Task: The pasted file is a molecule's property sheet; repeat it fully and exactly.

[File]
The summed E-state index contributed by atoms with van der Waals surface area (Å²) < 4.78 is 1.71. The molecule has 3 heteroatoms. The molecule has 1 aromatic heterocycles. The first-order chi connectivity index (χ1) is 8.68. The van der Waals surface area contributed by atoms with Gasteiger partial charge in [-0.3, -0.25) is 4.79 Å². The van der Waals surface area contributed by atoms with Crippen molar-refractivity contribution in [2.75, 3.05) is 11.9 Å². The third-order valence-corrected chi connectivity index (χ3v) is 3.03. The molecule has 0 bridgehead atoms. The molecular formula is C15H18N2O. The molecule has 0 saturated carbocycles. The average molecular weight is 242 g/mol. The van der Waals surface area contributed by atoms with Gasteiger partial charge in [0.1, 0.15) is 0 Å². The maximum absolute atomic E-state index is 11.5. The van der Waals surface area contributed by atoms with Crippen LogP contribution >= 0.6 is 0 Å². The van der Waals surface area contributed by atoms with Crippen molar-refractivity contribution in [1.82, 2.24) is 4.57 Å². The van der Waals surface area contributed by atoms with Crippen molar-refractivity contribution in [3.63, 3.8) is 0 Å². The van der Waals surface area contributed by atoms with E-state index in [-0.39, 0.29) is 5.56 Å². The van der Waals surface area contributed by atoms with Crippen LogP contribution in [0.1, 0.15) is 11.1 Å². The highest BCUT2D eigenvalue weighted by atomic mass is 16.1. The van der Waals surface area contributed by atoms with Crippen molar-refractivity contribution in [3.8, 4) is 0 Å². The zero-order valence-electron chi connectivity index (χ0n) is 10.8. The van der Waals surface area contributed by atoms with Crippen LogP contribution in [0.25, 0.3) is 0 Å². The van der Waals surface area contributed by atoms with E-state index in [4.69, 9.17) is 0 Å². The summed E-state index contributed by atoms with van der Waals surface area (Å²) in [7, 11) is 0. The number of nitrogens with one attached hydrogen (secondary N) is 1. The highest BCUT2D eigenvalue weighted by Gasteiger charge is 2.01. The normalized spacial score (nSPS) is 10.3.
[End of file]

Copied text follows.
The summed E-state index contributed by atoms with van der Waals surface area (Å²) < 4.78 is 1.71. The molecule has 3 heteroatoms. The molecule has 1 aromatic heterocycles. The first-order chi connectivity index (χ1) is 8.68. The van der Waals surface area contributed by atoms with Gasteiger partial charge in [-0.3, -0.25) is 4.79 Å². The van der Waals surface area contributed by atoms with Crippen molar-refractivity contribution in [2.75, 3.05) is 11.9 Å². The third-order valence-corrected chi connectivity index (χ3v) is 3.03. The molecule has 0 bridgehead atoms. The molecular formula is C15H18N2O. The molecule has 0 saturated carbocycles. The average molecular weight is 242 g/mol. The van der Waals surface area contributed by atoms with Gasteiger partial charge in [0.1, 0.15) is 0 Å². The maximum absolute atomic E-state index is 11.5. The van der Waals surface area contributed by atoms with Crippen LogP contribution >= 0.6 is 0 Å². The van der Waals surface area contributed by atoms with Crippen molar-refractivity contribution in [1.82, 2.24) is 4.57 Å². The van der Waals surface area contributed by atoms with Crippen molar-refractivity contribution in [3.63, 3.8) is 0 Å². The van der Waals surface area contributed by atoms with E-state index in [-0.39, 0.29) is 5.56 Å². The van der Waals surface area contributed by atoms with Crippen LogP contribution in [0.1, 0.15) is 11.1 Å². The highest BCUT2D eigenvalue weighted by atomic mass is 16.1. The van der Waals surface area contributed by atoms with Crippen molar-refractivity contribution in [3.8, 4) is 0 Å². The zero-order valence-electron chi connectivity index (χ0n) is 10.8. The van der Waals surface area contributed by atoms with Crippen LogP contribution in [0.25, 0.3) is 0 Å². The van der Waals surface area contributed by atoms with E-state index in [4.69, 9.17) is 0 Å². The summed E-state index contributed by atoms with van der Waals surface area (Å²) in [7, 11) is 0. The number of nitrogens with one attached hydrogen (secondary N) is 1. The highest BCUT2D eigenvalue weighted by Gasteiger charge is 2.01. The normalized spacial score (nSPS) is 10.3.